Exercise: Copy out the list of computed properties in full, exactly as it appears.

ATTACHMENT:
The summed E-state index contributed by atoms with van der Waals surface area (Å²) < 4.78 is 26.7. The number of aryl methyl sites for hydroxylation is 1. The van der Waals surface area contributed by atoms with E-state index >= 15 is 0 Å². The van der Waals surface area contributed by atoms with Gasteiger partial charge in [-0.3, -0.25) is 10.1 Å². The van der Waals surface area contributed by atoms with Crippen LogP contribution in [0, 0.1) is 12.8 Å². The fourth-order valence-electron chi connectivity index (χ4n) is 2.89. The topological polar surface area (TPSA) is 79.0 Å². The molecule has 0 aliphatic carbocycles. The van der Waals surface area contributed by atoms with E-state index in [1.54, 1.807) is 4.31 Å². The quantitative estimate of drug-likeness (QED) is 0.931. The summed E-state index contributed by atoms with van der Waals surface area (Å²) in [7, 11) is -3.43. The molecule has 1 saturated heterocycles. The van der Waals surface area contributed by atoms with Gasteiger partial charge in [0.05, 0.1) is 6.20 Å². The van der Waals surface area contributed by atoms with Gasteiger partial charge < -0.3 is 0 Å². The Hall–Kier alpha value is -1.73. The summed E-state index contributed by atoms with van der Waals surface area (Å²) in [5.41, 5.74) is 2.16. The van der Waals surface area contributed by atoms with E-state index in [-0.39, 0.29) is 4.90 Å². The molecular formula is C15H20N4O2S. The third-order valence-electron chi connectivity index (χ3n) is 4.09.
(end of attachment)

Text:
The summed E-state index contributed by atoms with van der Waals surface area (Å²) < 4.78 is 26.7. The number of aryl methyl sites for hydroxylation is 1. The van der Waals surface area contributed by atoms with E-state index >= 15 is 0 Å². The van der Waals surface area contributed by atoms with Gasteiger partial charge in [-0.3, -0.25) is 10.1 Å². The van der Waals surface area contributed by atoms with Crippen LogP contribution in [0, 0.1) is 12.8 Å². The fourth-order valence-electron chi connectivity index (χ4n) is 2.89. The topological polar surface area (TPSA) is 79.0 Å². The molecule has 0 aliphatic carbocycles. The van der Waals surface area contributed by atoms with E-state index in [1.54, 1.807) is 4.31 Å². The quantitative estimate of drug-likeness (QED) is 0.931. The summed E-state index contributed by atoms with van der Waals surface area (Å²) in [7, 11) is -3.43. The molecule has 1 saturated heterocycles. The van der Waals surface area contributed by atoms with Gasteiger partial charge in [0.05, 0.1) is 6.20 Å². The van der Waals surface area contributed by atoms with Gasteiger partial charge < -0.3 is 0 Å². The Hall–Kier alpha value is -1.73. The summed E-state index contributed by atoms with van der Waals surface area (Å²) in [5.41, 5.74) is 2.16. The van der Waals surface area contributed by atoms with E-state index in [-0.39, 0.29) is 4.90 Å². The molecular formula is C15H20N4O2S. The third-order valence-electron chi connectivity index (χ3n) is 4.09.